Three types of licensee are generated under the bill: medical cannabis growers, medical cannabis processors, and medical cannabis dispensers. Growers could grow cannabis on Board-approved land or facilities, and must test, package, and transport their products to testing laboratories, medical cannabis processors, or dispensers. Processers would be tasked with extracting cannabis oils to create products for sale to medical cannabis dispensers. Dispensers would sell medical cannabis through a registered nurse. Each license requires a licensing fee, an annual renewal fee, and any other fees determined by the State Board of Medical Cannabis Licensing.
In order for a patient to purchase medical cannabis, individuals must get an access card from the Pennsylvania Department of Health. The Department must validate that the individual has a practitioner-patient relationship, and also acquire written confirmation of a qualified medical condition which can be treated with medical cannabis. Access cards will cost patients $100, and patients must be Pennsylvania residents.
In addition, all license applicants must submit to a background check conducted by the State Board of Medical Cannabis Licensing. They must also provide information on their proposed location and facility, criminal history, and financial sources.
“I truly believe that this legislation is a step forward for Pennsylvania. Senate Bill 1182 establishes proper oversight of medical cannabis, and patients who desperately need this treatment will now be able to access it safely and without stigma,” Senator Ferlo said.
The bill passed out of the Senate Law and Justice Committee unanimously.
Police say they were called to a trailer park on Waterwells Road at around 3:40 this morning and found 29-year-old Jacob Gray of Farmington, New York, dead of stab wounds.
26-year-old Roy Martinez is charged with second-degree murder and first-degree manslaughter and is in Allegany County Jail without bail.
Police say Gray and Martinez met in a bar Wednesday night and, later, they and a group of other people left the bar and went to the trailer, where Gray and Martinez started fighting. Investigators say other people were in the trailer when the fight started.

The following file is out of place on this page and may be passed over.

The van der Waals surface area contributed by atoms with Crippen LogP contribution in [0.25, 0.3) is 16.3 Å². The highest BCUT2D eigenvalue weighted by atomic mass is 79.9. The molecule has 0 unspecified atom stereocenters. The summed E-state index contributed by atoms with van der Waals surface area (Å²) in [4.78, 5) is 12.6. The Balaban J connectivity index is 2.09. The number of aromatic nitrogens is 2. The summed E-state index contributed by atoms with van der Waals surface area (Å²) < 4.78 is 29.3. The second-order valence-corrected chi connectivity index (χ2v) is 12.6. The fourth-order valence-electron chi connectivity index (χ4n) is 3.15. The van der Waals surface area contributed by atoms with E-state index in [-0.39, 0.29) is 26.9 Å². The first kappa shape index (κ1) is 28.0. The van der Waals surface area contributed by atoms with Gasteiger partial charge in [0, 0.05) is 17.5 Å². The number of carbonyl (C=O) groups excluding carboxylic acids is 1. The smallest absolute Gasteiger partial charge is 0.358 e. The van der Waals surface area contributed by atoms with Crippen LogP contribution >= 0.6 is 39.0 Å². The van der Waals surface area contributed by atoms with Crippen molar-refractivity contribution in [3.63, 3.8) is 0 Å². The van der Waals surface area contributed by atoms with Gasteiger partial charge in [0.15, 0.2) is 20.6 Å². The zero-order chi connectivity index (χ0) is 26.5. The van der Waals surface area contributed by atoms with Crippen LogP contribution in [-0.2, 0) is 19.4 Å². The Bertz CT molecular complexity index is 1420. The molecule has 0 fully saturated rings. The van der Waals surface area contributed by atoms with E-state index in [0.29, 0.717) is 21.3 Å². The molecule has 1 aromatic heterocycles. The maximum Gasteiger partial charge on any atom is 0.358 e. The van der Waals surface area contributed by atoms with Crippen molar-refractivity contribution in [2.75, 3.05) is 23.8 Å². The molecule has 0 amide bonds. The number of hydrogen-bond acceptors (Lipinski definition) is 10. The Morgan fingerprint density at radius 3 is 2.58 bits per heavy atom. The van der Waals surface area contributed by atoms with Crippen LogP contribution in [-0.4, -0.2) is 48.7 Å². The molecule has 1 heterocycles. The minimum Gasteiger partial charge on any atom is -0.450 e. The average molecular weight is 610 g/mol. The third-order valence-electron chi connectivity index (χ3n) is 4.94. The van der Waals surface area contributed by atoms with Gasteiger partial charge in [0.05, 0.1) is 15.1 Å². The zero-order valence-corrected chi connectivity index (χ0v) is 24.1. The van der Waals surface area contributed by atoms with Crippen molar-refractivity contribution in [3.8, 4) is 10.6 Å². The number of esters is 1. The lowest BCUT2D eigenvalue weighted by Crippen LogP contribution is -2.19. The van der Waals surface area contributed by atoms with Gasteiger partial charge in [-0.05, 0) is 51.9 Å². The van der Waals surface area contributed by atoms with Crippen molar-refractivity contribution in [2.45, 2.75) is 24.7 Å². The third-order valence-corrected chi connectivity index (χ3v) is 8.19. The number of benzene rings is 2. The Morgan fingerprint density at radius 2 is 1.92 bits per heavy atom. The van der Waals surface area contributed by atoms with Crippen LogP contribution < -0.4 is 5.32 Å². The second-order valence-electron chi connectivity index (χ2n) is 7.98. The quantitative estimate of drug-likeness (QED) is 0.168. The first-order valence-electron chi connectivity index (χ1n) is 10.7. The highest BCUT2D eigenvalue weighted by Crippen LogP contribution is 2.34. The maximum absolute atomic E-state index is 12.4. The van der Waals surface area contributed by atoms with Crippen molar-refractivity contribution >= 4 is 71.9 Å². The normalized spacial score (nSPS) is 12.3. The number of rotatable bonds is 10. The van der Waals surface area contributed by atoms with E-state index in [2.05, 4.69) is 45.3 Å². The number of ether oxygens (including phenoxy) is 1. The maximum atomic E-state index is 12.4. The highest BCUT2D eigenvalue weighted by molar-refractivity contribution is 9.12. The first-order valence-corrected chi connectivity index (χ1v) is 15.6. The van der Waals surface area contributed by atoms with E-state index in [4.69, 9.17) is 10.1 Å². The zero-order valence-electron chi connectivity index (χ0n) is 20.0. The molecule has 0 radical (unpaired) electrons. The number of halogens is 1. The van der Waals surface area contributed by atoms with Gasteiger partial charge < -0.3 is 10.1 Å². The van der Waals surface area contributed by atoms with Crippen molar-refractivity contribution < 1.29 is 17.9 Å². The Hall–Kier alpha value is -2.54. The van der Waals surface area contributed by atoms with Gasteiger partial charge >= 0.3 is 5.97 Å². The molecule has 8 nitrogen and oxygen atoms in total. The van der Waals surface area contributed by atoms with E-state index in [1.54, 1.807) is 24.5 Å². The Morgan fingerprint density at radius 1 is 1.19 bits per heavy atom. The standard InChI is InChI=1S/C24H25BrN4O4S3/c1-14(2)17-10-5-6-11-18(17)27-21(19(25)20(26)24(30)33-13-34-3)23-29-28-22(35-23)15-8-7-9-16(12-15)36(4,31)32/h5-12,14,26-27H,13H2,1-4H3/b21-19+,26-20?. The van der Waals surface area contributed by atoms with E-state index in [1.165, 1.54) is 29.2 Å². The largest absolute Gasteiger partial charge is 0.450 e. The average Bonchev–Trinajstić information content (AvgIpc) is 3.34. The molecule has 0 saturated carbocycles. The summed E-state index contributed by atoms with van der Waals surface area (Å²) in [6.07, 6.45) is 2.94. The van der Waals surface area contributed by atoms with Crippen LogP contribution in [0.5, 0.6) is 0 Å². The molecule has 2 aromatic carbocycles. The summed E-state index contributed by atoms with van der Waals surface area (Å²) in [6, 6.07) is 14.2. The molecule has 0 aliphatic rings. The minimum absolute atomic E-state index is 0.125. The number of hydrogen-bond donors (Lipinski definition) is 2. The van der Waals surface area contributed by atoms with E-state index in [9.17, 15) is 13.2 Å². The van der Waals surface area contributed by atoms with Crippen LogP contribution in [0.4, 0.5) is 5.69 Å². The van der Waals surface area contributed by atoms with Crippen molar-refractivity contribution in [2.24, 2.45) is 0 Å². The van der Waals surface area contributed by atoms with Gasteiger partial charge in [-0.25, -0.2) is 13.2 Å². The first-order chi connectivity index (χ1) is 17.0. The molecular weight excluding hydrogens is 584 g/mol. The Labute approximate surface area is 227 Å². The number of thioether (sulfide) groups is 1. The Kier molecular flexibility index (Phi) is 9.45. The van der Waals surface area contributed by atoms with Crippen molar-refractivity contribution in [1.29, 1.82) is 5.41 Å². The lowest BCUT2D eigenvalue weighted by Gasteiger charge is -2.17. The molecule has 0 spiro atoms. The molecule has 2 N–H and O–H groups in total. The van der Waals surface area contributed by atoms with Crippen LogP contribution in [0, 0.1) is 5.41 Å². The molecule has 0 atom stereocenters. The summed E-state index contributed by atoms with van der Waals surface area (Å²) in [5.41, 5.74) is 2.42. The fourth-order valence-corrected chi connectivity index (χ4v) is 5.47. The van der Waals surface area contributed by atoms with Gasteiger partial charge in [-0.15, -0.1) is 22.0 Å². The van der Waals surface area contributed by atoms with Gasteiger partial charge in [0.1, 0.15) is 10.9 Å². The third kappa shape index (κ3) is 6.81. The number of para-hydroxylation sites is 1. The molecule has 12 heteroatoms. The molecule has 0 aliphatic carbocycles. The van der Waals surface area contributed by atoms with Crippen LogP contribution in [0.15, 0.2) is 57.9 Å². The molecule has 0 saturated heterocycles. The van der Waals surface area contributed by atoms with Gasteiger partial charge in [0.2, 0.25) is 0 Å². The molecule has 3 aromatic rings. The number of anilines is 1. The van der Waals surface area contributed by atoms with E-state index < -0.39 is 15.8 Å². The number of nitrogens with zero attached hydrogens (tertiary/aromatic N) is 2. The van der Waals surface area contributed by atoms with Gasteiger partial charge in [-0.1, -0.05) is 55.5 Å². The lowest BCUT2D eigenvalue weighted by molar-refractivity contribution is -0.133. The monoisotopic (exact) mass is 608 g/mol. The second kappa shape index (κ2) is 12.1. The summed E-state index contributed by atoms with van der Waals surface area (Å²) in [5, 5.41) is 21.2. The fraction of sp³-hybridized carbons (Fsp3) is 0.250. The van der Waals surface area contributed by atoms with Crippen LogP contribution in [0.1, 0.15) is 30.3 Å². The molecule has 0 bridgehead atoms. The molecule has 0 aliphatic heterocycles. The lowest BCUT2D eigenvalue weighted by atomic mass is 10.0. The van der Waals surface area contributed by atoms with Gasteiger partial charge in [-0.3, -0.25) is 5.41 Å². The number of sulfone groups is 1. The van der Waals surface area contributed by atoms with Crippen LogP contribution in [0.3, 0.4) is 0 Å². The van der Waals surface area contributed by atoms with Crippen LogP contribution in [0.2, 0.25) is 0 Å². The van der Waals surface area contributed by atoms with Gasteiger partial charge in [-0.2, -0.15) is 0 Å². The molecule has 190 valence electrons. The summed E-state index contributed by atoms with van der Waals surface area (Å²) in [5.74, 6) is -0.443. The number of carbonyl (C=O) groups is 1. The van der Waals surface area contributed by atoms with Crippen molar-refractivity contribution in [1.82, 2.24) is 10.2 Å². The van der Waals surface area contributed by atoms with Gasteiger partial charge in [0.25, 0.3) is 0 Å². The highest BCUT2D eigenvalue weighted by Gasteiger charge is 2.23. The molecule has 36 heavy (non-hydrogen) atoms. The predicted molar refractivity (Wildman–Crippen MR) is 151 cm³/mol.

The bridge spans Rocky Run in Jones Township.
In the work area, lanes will be shifted, making use of the northbound lane and northbound shoulder in order to allow sufficient room for the repair crew. A concrete barrier will be in place and two 12-foot lanes will keep two-way traffic moving through the work zone. The speed limit in the area will be temporarily reduced from 55 miles per hour to 45 miles per hour.
The repairs to the bridge are necessary due to damage caused by a truck crash in December of 2013. The hauler is responsible for the cost of repairs.
The work should be finished by early September.
A detour will start July 7 as crews work to replace the Johnsonburg Water Dam Bridge. While the bridge is closed the detour will use Silver Creek Road, Route 219 and Montmorenci Road.
Work is expected to be finished July 12.
19-year-old James Peters told police that he and 18-year-old Michael Troupe were waiting for a friend Tuesday afternoon when they noticed vehicles in the lot had keys in them, so they decided to take a set and come back later for the truck.
After meeting up with their friend and two teenage girls they waited downtown until dark. Peters and Troupe then stole a license plate from a truck in the city and walked back to Edmond’s. Peters drove out of the lot, then they picked up the girls, went to Byllye Lanes and put the stolen plate on the truck. Troupe then drove the truck to the Lewis Run Crosby’s, where they got gas, and then drove to Kane.
State police caught up with them Wednesday afternoon, then let Foster Township Police and Edmond’s know the truck had been stolen.
Peters and Troupe are both charged with theft by unlawful taking, conspiracy to commit theft, unauthorized use of a motor vehicle and driving without a license. They are jailed on $30,000 bail each.
While police were investigating a fight on North Main Street in the borough 21-year-old Amanda Amell repeatedly ignored an officer’s warning to stay away from the scene, according to court records. When he tried to take her into custody, she kicked him in the shin, and attempted to kick him several more times. Later, she kicked the partition, window glass and door panels of the police car, causing damage.